Saturday, October 3, 2009

The Last Shall Be Made Even Laster

I always talk in my economics classes about the dangers of confusing correlation with causality. The problem is that with economic data, separating the two can take some time. For example, economic theory predicts that government programs that artificially hold up wages will exacerbate unemployment. But from what I can tell, it's really only after 70 some years that something approaching an empirical consensus has developed that yes, indeed, the Hoover and FDR programs to prop up wages were causal in the persistence of dismal employment numbers in the Great Depression, even after production had recovered in about 1935.

Fast forward to today. In the midst of the worst recession since the 1980s, the President and Congress enacted a 70 cent increase in the minimum wage effective in July. According to this morning's Wall Street Journal, before the fact economist David Neumark estimated the job loss from this increase would be about 300,00 jobs, and in fact 330,000 jobs held by teenagers have indeed disappeared since then. (I know that I made a mental note to track the jobs figures after the minimum wage kicked in.) Most startling in the Journal story is the report that over the same period the unemployment rate for black male teenagers skyrocketed from 39.2 percent to 50.4 percent, which is consistent with the estimations of economist David MacPherson, who pointed out to the class Doug and I taught that the relative winners from increases in the minimum wage tend to be more highly skilled, middle class, suburban part time workers.

The reason I want to focus on the minimum wage issue is because there is probably no economic issue which is more unanimously and uncritically supported by the leadership of the Mainline Protestant denominations than increasing the minimum wage (and yes I am including single-payer health care). Are the economic effects I described above causal or just correlative? It may take decades to reach a consensus. But, given the predictions of economic theory and given that we are finally seeing some consensus from similar policies in the 1930s, let's consider, just for the moment, that all of the warnings about increasing the minimum wage and job losses among poor and minority workers might just have had some empirical traction. What is, therefore, the moral standing of the leaders of the mainline Protestant denominations in supporting economic policies that disproportionately hurt poor and minority workers?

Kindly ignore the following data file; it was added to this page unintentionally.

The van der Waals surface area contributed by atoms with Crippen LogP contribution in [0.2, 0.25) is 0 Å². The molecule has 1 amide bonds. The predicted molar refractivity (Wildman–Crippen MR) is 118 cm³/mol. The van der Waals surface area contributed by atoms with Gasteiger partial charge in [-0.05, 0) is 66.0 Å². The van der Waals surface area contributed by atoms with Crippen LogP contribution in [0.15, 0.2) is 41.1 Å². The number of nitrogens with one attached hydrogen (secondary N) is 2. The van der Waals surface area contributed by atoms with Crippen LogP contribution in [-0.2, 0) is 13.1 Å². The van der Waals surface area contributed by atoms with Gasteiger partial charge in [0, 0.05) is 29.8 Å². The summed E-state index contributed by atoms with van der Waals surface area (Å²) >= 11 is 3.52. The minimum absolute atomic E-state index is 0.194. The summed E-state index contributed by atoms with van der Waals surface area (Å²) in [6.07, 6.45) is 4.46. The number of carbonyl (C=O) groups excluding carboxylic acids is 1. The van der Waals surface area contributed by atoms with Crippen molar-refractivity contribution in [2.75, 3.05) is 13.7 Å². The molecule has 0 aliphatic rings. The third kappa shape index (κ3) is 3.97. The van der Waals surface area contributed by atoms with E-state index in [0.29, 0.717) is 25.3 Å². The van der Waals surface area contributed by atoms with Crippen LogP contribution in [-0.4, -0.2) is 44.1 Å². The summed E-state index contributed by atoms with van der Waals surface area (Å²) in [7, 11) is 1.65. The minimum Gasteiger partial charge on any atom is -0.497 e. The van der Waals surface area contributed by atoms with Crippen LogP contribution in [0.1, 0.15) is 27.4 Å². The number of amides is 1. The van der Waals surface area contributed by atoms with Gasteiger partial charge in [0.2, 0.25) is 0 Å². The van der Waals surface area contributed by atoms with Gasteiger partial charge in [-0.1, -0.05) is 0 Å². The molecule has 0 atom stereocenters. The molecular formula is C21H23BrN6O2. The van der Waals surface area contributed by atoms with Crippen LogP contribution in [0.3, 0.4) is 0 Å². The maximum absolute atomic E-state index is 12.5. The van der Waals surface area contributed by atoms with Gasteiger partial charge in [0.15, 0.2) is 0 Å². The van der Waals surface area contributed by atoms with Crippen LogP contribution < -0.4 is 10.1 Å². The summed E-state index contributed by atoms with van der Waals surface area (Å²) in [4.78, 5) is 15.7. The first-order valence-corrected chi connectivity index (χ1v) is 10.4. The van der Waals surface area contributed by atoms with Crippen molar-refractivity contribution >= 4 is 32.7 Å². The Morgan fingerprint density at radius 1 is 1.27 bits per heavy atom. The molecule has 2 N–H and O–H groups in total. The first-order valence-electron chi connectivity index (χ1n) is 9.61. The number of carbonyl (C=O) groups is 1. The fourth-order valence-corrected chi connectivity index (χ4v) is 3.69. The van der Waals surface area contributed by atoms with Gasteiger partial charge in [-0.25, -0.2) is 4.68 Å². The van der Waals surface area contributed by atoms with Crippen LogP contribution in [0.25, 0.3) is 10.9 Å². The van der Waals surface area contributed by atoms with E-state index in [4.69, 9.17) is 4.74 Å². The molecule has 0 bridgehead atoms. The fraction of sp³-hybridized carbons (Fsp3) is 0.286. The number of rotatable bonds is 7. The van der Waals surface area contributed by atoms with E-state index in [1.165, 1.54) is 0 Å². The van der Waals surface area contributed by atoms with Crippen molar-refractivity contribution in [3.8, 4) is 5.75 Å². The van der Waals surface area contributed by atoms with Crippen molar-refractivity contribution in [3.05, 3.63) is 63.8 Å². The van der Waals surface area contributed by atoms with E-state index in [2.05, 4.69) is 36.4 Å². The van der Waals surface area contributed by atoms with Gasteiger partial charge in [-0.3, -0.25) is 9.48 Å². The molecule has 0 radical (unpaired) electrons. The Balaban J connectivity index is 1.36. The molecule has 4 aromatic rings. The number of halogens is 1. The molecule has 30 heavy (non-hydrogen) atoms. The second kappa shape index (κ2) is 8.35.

It can't be from a lack of warning. Dissidents in the mainline denominations have criticized their leaders' captivation with leftish economic policies for years. I can only come up with three ideas, and in talking with Doug, he added a fourth:

1 ) Cognitive Dissonance. Perhaps denominational leaders so much want to believe that what they are doing "does justice" that they have moved beyond any consideration with contrary information as to the way the world actually works.

2 ) Ignorance of Rent Seeking in and by Organizations. It could be that denominational leaders so completely identify justice with the views of the leaders of special interests groups (such as labor unions) with whom they associate that they can't see what economists have seen for years: organized special interest groups do not necessarily represent the best interest of their own members. The possibility that labor union leaders would support minimum wage increases even if it cost low skilled workers their jobs has been known for years.

3 ) Utilitarianism. There are workers who benefit from the increase in the minimum wage. Those workers who keep their jobs and get a higher wage are better off because of the minimum wage increase. Perhaps the denominational leaders calculate that, on average, the wage gains outweigh the wage losses. I don't want to argue the broad philosophical merits of utilitarianism as a moral code here. But I think there are three problems with this idea as it relates to Christian views of justice. First, denominational leaders do not couch their arguments in favor of the minimum wage in utilitarian terms. Secondly, utilitarianism is often specifically rejected by the same leaders in other contexts. And, finally, Jesus' call to help the least among us is not a very utilitarian outlook.

4 ) [Doug's idea]. Modified Utilitarianism. The losers from the increase in the minimum wage are most likely to thereby fall into other parts of the government social safety net, which, if you are already predisposed to identifying government economic and social intervention as justice, may not be seen as such a bad thing.

Maybe many years from now we will find out that this correlation between the minimum wage increase and the dismal job figures is spurious. But, in the meantime, as an economist, I'd like to be able to have a dialog with Christian leaders who admit at least the possibility that there may be unintended consequences from their support of increases in the minimum wage (and other economic issues).

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